Three baby tigers trapped at the Beirut airport after arriving from Ukraine were freed after seven days by Judges order.
The months old Siberian tigers were destined for Syria but held at customs. Animal welfare organization Animals Lebanon petitioned judge of urgent matters of Baabda, Mr.Hasan Hamda to free the animals because of significant concerns for their health and welfare.
The world is dealing with an unprecedented spike in illegal wildlife trade, threatening to overturn decades of conservation gains. Ivory estimated to weigh more than 23 metric tons—a figure that represents 2,500 elephants—was seized in the 13 largest seizures of illegal ivory in 2011. Poaching threatens the last of our wild tigers that number around 3,890.
Wildlife crime is a big business. Run by dangerous international networks, wildlife and animal parts are trafficked much like illegal drugs and arms. By its very nature, it is almost impossible to obtain reliable figures for the value of illegal wildlife trade.
“It took the combined efforts of the Ministry of Agriculture, Customs, and a judge to stop this shipment,” said Lana El-Khalil, President of Animals Lebanon. “It is completely unacceptable that these animals have been trapped for seven days in a cage which is soaked in feces and urine, too small for them to stand, and infested with maggots.”
Most of the animals come to the country, from Ukraine and Syria. The ones from Ukraine go through Beirut’s international airport. The three baby tigers arrived there, and held up at the airport for ten years. These animals end up getting imported legally just by having “live animals” on the travel documents, without any mention of the fact that they are wild animals.
Lebanon joined the Convention on International Trade in Endangered Species (CITES) which regulated the trade of tigers and other endangered species in 2013 and the Ministry of Agriculture recently issued a decision to better protect big cats.
“The animals are incredibly stressed and scared,” continued El-Khalil. “We are doing all we can to make sure they survive, and thankful the government has said this is unacceptable and determined to meet our national and international obligations.” Over the last year lions, tigers, and leopards have been trafficked into Lebanon and kept as exotic pets or in private zoos, often sold for $10,000 or more.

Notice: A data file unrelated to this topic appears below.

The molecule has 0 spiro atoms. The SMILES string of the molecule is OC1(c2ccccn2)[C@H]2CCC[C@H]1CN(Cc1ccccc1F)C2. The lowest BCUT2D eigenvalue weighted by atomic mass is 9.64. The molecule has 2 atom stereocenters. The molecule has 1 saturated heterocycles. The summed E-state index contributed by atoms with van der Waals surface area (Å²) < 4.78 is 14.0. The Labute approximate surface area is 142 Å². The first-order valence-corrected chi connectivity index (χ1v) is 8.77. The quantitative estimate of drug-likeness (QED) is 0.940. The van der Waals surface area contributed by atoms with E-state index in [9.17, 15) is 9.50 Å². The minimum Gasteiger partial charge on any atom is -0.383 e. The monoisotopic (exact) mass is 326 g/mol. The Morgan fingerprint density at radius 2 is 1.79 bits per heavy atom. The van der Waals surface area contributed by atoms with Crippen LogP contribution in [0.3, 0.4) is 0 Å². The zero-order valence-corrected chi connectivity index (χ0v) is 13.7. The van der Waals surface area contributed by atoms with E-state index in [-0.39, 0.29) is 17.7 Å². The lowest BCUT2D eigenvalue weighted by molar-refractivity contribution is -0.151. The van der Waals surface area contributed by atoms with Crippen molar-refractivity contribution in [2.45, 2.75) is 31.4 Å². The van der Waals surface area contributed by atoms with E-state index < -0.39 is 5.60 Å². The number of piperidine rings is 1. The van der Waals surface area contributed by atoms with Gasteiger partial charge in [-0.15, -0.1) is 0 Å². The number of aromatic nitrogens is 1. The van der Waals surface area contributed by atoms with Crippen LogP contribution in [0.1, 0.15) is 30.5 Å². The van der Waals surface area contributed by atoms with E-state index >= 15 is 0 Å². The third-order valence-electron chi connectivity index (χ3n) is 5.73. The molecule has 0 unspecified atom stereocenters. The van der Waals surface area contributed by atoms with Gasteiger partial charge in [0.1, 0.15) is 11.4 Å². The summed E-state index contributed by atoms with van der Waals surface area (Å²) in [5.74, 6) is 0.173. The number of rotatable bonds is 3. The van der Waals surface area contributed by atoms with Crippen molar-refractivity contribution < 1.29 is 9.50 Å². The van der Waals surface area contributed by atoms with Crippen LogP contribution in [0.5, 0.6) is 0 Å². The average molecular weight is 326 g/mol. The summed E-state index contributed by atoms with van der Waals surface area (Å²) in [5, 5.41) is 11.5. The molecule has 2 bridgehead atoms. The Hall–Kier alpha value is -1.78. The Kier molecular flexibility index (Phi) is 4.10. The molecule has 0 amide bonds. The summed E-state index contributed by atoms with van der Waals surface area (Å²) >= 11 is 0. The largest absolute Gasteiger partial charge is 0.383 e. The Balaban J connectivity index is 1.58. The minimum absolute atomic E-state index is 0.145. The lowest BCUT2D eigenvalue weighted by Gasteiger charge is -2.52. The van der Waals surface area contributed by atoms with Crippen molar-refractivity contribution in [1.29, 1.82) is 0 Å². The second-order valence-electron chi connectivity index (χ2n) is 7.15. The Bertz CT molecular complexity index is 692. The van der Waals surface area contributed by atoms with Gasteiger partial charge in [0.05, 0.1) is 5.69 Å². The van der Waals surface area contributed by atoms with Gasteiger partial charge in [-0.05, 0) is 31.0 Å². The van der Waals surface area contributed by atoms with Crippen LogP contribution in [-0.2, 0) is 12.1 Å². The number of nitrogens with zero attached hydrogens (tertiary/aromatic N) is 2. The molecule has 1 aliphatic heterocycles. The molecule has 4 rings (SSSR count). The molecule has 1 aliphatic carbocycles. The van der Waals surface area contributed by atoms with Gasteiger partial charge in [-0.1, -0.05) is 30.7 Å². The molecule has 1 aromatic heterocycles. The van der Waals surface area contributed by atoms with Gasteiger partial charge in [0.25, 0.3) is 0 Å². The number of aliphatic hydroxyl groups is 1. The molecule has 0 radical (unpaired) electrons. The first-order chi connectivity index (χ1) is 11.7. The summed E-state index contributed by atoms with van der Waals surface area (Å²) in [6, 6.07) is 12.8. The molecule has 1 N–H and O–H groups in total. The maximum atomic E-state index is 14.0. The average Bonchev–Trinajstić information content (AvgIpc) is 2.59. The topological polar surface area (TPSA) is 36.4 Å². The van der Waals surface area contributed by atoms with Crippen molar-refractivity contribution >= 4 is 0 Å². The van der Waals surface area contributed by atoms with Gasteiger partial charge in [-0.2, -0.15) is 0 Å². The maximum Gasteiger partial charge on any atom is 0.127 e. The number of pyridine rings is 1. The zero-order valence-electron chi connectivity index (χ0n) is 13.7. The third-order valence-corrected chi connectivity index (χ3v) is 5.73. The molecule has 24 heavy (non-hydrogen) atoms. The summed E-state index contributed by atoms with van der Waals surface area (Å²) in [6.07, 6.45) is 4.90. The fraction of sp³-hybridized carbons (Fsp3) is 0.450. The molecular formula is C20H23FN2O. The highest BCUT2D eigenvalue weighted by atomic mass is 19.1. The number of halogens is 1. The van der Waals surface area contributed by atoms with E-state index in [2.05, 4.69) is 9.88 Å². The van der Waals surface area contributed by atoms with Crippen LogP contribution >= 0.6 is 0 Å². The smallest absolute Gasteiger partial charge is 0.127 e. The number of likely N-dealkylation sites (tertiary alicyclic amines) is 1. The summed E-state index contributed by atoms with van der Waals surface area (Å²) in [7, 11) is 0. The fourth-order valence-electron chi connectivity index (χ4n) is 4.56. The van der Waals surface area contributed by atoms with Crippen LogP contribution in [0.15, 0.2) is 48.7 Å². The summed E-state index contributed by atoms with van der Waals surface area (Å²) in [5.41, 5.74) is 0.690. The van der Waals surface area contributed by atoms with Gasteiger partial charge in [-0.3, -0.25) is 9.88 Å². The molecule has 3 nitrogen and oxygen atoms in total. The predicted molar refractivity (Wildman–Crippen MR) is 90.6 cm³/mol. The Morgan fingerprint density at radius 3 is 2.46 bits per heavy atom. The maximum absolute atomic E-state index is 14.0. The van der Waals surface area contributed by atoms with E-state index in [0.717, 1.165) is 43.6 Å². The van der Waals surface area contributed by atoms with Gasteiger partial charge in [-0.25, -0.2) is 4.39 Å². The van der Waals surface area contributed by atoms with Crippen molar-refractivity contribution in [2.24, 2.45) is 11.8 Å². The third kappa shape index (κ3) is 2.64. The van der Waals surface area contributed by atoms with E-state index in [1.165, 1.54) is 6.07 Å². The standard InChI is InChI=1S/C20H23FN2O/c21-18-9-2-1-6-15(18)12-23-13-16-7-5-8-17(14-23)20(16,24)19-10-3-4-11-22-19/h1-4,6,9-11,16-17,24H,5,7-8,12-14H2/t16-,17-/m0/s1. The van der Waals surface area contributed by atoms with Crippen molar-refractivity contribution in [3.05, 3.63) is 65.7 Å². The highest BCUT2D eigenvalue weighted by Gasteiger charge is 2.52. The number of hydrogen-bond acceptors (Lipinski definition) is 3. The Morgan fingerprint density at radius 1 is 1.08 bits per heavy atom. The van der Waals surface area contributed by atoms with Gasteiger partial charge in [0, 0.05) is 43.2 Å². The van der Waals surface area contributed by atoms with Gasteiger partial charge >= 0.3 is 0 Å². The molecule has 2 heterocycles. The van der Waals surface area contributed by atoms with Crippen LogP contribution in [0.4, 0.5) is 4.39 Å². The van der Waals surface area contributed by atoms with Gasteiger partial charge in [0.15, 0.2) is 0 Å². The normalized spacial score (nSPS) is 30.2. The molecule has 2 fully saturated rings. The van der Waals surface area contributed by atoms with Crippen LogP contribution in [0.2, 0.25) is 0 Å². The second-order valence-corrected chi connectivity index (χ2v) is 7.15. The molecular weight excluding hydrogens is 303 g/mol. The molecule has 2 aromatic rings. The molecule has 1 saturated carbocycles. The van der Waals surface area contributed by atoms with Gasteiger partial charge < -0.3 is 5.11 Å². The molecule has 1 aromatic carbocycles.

On November 2014, Ministry of Agriculture referred the Animal Protection and Welfare Bill to the Council of Ministers, three years after it was first submitted by Animals Lebanon and undergoing thorough review by a committee charged by the ministry to present remarks and recommendations.
The bill ultimately aims to establish a comprehensive system aimed at protecting animals and ensuring their welfare, while limiting cases during which it is allowed to inflict pain or subject them to danger or torture. The bill sets in place general guidelines regarding the treatment of animals, regulates the establishments that use animals, and punishes violators in compliance with international conventions, mainly the Convention on International Trade in Endangered Species of Wild Fauna and Flora (CITES) and the recommendations issued by the World Organization for Animal Health.
Lebanon currently lacks legislation to provide legal protection for animals, except for a small number of articles mentioned in the penal code and provisions stipulated in a legislative decree pertaining to sites classified as hazardous, dangerous to public health or causing a nuisance, and in other resolutions issued decades ago that no longer apply to the current situation on the ground.
In fact, the Animal Protection Law is an integral part of a comprehensive legislative initiative aimed at guaranteeing food safety, whether through the food safety law or other legislative and administrative resolutions issued by local municipalities or governorates. The law creates criteria that the establishments subjected to this law, such as farms and slaughterhouses, have to meet, which include suitable heating, lighting, ventilation and humidity equipment, in addition to committing to safety, preserving public peace, hygiene, and other environmental conditions, using the adequate infrastructure to provide animals with food and water, and establishing a quarantine for sick and injured animals in order to prevent the spread of diseases.
The bill also includes an article regulating animal transport, which calls for complying with IATA regulations during live animal aerial shipments, and complying with the recommendations of the World Organization for Animal Health when transporting animals by sea or land, in addition to using the most appropriate means of loading and unloading, transportation and providing veterinary procedures during import, export, and transit.